Is Oblivi­ate an ‘abuser’s char­ter’?

Computer Active (UK) - - Let­ters -

I read out your rec­om­men­da­tion for the free app Oblivi­ate (Issue 523, page 44) to my hus­band, who was in IT for 30 years. I’d been think­ing how use­ful the app could be, but he saw it in a quite dif­fer­ent light, as an “abuser’s char­ter”. It could in­deed be used to bully and frighten peo­ple, while leav­ing no ev­i­dence be­hind. What do you think? Su­san Plat­ter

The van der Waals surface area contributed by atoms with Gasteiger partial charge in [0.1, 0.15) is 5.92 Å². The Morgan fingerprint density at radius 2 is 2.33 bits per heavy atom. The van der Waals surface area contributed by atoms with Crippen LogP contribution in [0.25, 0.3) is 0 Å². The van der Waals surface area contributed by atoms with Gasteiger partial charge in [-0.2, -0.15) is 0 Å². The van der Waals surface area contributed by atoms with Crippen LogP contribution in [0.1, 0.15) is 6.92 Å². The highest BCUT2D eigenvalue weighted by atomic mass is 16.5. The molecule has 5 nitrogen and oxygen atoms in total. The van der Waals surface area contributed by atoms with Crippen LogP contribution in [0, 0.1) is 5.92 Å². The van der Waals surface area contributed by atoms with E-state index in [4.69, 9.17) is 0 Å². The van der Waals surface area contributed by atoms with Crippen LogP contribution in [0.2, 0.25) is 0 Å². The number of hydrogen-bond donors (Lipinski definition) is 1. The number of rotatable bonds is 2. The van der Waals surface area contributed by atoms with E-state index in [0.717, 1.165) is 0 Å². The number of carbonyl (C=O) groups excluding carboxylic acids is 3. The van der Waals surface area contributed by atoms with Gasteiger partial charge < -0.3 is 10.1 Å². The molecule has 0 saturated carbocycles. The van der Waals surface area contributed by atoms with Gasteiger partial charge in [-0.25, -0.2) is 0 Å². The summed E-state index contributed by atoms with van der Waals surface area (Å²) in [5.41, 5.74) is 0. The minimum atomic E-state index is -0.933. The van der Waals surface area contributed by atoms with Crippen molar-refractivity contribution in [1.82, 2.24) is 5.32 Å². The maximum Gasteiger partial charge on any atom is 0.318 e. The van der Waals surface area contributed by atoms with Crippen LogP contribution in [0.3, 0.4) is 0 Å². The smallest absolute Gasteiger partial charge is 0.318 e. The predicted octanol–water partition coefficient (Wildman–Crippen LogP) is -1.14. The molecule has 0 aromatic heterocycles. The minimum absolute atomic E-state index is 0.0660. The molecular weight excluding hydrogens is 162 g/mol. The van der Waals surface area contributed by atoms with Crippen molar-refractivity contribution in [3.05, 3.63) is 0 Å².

CA says We can see where’s Su­san’s hus­band is com­ing from, but you can’t use Oblivi­ate to send mes­sages to any­one. Both sender and re­ceiver need to have the app in­stalled, and be on each other’s con­tact list. This pre­vents peo­ple abus­ing it to send anony­mous mes­sages. Like the sim­i­lar Snapchat, used by over 170 mil­lion (mostly young) peo­ple ev­ery day, it’s a use­ful way to send a sen­si­tive mes­sage that needs to be seen by just one per­son for a short period of time.

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